“Large disparities in income, wealth, power and opportunity plague our work for progress, both internationally and nationally, so do also large gaps in access to education, healthcare, water, sanitation, food, energy, and social protection,” Mr. Eliasson told the meeting, which brought together leading experts on inequality from academia, government, the private sector, the UN system and other stakeholders to conceptualize, analyze and recommend solutions for inequalities in the context of the 2030 Agenda for Sustainable Development.
It is easy to criticize poverty reduction policies, as it is obvious we have to put serious questions about targeting and minimalist ‘social protection’ systems. We defend and promote universal social protection and cannot be happy with liberal basic income proposals. Our alternative is a system of ‘social commons’, democratic and participatory, based on human rights and able to also protect societies.
The main question is: how to put this into practice?
The Trans-Pacific Partnership and Transatlantic Trade and Investment Partnership, if completed and implemented, will cover a large portion of global trade and investment, but they will exclude the majority of developing countries. American and European negotiators also want these deals to be “gold standard” agreements that establish the new rules of trade for a new century. The biggest concern arising from these mega-regional agreements is that they will undermine the rules-based multilateral trading system. More immediately, preferential trade arrangements divert trade from outsiders and the new or expanded rules that US and EU negotiators want to establish as precedents for the global system will not always be optimal for poorer countries.
They say it takes two to tango and yet the Western world has exonerated itself in the role it plays concerning corruption in Africa.
Together with war and poverty, 'corrupt Africa' has become a favourite cliché of Western writers when describing the desperation of the continent.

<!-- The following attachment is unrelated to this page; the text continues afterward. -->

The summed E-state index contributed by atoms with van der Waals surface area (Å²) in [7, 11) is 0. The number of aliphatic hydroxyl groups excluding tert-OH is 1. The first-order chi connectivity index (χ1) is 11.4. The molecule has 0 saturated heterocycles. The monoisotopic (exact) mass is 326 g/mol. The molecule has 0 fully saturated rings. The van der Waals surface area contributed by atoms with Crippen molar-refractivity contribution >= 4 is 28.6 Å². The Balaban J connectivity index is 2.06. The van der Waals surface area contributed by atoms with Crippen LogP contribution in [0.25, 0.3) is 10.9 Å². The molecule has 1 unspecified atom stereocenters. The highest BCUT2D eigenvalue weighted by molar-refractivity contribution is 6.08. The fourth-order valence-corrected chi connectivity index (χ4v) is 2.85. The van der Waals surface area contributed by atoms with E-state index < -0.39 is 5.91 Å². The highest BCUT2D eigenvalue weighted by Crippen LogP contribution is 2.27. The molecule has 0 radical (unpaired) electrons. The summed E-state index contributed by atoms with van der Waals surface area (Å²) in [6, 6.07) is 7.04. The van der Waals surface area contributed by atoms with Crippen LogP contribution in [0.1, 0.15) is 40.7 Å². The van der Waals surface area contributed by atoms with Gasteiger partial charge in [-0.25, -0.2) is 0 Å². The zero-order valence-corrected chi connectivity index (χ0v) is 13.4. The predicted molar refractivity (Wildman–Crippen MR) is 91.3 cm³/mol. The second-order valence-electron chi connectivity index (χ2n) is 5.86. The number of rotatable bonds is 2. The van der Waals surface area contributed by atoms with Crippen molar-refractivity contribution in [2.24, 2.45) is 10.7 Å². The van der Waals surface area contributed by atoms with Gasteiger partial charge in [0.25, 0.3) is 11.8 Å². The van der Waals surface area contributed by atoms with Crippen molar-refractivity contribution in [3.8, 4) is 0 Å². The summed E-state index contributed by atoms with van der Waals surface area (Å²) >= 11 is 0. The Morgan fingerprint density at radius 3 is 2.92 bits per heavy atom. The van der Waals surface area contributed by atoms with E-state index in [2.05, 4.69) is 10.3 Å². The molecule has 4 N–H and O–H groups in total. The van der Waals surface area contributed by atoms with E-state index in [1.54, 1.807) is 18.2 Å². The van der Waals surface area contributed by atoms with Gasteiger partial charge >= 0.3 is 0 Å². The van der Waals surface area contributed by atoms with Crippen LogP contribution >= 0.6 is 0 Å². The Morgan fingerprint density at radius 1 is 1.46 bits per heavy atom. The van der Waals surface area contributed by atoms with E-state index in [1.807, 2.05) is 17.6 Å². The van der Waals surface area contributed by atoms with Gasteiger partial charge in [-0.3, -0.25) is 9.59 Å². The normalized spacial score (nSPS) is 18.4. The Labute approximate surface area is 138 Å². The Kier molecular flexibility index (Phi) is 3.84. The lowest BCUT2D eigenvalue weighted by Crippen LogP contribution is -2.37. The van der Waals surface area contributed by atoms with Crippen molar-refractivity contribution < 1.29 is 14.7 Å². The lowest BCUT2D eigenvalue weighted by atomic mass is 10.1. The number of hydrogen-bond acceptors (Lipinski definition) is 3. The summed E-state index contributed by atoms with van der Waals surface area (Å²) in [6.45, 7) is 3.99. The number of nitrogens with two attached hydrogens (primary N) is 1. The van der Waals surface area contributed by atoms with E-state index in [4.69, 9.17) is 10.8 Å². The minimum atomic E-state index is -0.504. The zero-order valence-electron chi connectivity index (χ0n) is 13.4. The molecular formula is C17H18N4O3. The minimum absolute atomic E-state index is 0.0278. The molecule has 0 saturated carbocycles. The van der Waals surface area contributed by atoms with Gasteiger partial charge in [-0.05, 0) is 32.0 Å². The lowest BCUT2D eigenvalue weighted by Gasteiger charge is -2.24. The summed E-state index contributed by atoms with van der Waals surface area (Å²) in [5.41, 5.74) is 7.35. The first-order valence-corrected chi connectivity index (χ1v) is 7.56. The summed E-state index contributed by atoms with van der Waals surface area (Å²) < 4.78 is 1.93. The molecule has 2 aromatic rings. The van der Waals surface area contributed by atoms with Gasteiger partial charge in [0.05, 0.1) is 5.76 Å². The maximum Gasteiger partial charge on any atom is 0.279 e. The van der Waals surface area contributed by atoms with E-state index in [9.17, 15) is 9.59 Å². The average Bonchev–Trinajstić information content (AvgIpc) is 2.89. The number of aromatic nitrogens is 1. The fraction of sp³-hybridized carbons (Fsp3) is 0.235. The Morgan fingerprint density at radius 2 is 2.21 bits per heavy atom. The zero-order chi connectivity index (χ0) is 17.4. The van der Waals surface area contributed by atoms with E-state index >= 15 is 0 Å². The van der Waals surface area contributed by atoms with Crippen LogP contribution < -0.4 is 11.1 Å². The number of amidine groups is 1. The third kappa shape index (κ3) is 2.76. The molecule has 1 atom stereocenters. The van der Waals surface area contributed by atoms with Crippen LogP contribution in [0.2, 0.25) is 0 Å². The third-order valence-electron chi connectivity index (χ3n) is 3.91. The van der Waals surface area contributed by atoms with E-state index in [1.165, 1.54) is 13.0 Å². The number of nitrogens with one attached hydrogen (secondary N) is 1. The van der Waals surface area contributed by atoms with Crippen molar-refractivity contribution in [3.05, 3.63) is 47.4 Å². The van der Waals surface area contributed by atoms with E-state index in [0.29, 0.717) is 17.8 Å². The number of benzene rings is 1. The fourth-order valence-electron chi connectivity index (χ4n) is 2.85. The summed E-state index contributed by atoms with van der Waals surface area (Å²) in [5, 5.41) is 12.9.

Even lauded organisations like Transparency International (TI) which publishes the Corruption Perceptions Index (CPI) is usually silent on the role the Western world plays in corruption in Africa.
Despite TI publishing the CPIs since 1995 ranking countries by their perceived levels of corruption as determined by expert assessments and opinion surveys, very little is said about countries that keep looted money from Africa.
TI also publishes the Global Corruption Barometer, which ranks countries by corruption levels using direct surveys instead of perceived expert opinions.
Understandably, though a lean choir of critics find corruption to be a serious ill in developing countries, they feel this pardonable sin compares to failure to lump the connivance of countries like Switzerland.
The silence to condemn Western countries that connive with looters in Africa can be likened to Western countries' earlier support of the apartheid regime and slavery.
It is a financial whodunit for the digital era: More than $80 million of Bangladesh’s money vanished last month after it was electronically transferred out of that country’s account at the Federal Reserve Bank of New York.
As officials around the world search for the money and place blame, the caper is highlighting what looks like a weak point in the global financial system that allowed the money to get by regulators: the murky banking system of the Philippines.
Domestic revenue – the funds that governments raise through tax and other finance streams – will be a key driving force behind implementing the Sustainable Development Goals (SDGs). Yet many of the countries facing the greatest challenge in meeting the SDGs are those where domestic revenues are lowest (see chapter 3 of our 2015 Investments to End Poverty report). Some of the key issues the international community has been discussing are how best to support countries to increase their revenue mobilisation in progressive and sustainable ways and the role of aid for domestic revenue mobilisation (aid for DRM).